369. Memorandum From Secretary of State Rogers to President Nixon 1


  • Chirep—Estimate of Chances for Success of Dual Representation

The purpose of this memorandum is to bring to your attention circumstances which have a bearing on your decision on Chinese Representation policy, as well as our current estimates of the chances of passing a Dual Representation resolution at the next General Assembly.

We have had consultations with a limited number of countries on the Dual Representation formula under consideration. None have stated a final position and none have conducted a thorough canvass, but the following is a brief summary of their immediate reaction:

Australia—Would support Dual Representation; prefers a different formula; believes the Security Council seat should be offered the PRC in the resolution; believes Dual Representation unlikely to pass.

Belgium—Would support Dual Representation but believes the resolution must offer the Security Council seat to Peking; expressed no view on chances for passage.

France—Would not support Dual Representation; believes it has a slight chance of passage.

Japan—Would support the Dual Representation formula we are considering; agrees it is desirable not to mention the Security Council seat, but senior Foreign Ministry officials fear inclusion of such a provision may be necessary for passage.

The Netherlands—The Dutch Foreign Office has said it will be unable to express an opinion before the new Dutch Government, to be formed at the end of July, has had an opportunity to study our proposal; the Dutch believe that the odds are probably against passage, particularly if the Security Council seat is not mentioned.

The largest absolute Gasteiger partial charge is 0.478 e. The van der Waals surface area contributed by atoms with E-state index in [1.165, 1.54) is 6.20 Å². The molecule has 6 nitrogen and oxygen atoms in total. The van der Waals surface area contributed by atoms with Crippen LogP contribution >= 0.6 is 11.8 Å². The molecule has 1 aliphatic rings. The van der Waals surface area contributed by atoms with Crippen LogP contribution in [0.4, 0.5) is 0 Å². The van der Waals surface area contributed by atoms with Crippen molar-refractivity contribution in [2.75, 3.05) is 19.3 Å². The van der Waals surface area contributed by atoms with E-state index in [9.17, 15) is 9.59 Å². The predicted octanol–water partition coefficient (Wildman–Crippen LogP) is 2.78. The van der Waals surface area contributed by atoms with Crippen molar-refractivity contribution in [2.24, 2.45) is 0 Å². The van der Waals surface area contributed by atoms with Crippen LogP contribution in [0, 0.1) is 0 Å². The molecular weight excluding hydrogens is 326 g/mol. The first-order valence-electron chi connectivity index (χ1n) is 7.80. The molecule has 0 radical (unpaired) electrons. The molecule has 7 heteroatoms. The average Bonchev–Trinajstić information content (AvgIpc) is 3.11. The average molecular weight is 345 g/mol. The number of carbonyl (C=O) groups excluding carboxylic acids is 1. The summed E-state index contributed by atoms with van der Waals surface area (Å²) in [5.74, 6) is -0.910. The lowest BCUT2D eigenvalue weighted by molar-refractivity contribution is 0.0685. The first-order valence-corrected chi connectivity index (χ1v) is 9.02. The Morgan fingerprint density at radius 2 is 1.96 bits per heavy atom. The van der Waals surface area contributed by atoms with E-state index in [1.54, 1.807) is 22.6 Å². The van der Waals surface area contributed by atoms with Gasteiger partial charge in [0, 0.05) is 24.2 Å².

New Zealand—Would support Dual Representation but prefers another formula; considers giving the Security Council seat to Peking essential to success.

Thailand—Agrees Dual Representation is probably the only alternative to ROC expulsion but fears the resolution might not pass in any case.

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United Kingdom—Would not support Dual Representation; strongly doubts it can pass.

In our earlier estimates, at the time NSSM–107 was submitted in January and later when the National Security Council met in March to discuss it, we gave our judgment that a suitable Dual Representation formula could command strong majority support in the Assembly. At the time, we foresaw a 20–25 vote majority in favor of Dual Representation. These estimates were conditioned on the assumptions that the U.S. would begin lobbying actively for Dual Representation in the spring, would co-sponsor the resolution, and that the resolution would contain language (unopposed by us) to the effect that the Security Council seat would go to Peking. I must caution that given present uncertainty regarding these assumptions, the earlier estimates of a sizeable majority for Dual Representation cannot now be relied upon.